Now, obviously, it would be unfair to expect Black Americans to be able to fully pushback against this notion, especially considering the massive institutional power it had — however, if this was their attempt, it was a rather bad one. Even in 2021, sixteen states teach that “states’ rights” was one of the major causes of the Civil War. In 2011, it was found that more Americans believed “states' rights” to be the main cause than did slavery (48% to 38%). (For the record, if you’re talking specifically about the right of succession you’re technically correct, but the major reason why the first group of southern states left the Union was out of fear that the incoming president Abraham Lincoln would abolish slavery. In fact, on issues like nullification of federal law rather it be by state governments or by juries, the Abolitionists were much stronger advocates of “states’ rights” than the Confederates. Yes, in many ways the Abolitionists were much stronger supporters of an actual Confederacy than the Confederacy.)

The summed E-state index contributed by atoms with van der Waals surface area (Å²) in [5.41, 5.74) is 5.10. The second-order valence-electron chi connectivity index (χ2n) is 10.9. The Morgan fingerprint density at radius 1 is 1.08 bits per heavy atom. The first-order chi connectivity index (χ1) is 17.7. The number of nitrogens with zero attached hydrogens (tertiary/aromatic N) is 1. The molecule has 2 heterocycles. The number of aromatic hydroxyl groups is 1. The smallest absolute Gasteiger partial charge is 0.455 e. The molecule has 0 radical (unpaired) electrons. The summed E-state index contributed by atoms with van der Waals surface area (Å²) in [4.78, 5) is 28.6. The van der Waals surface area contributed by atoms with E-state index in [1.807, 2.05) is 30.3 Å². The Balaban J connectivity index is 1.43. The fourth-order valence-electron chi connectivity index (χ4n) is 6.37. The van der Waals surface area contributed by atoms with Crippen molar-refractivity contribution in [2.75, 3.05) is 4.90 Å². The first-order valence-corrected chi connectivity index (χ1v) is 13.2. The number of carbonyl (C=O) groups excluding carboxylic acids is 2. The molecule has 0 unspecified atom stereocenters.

However, some critics will consider it unfair to just cite the biggest racist lie and use that as evidence it is not working, and they aren’t wrong in that judgment — so let’s talk about two events: The Tulsa Massacre and Juneteenth.
For those unaware, the Tulsa Massacre (sometimes also called the Tulsa Race Riot) was an event that happened from 5/31/1921–6/1/1921 in the Greenwood District of Tulsa, Oklahoma. This specific district had been specifically organized for the purpose of segregation, although it later became so prosperous it became known as “The Negro Wall Street.” The exact event was done by white supremacists specifically for the purpose of keeping Black Americans in poverty and resulted in 36 deaths all but ten of which were of Black Americans.
Juneteenth, or 6/19, is in reference to 6/19/1865, when Union troops forced the emancipation of the last 2,000 slaves located in Galveston, Texas.
Both of these events came into public light in 2020 when then-President Donald Trump, at the height of Black Lives Matter protests in response to the death of George Floyd, held a rally in Tulsa on Juneteenth. During the speech, Trump went after the attempts to take down Confederate monuments across the country, saying: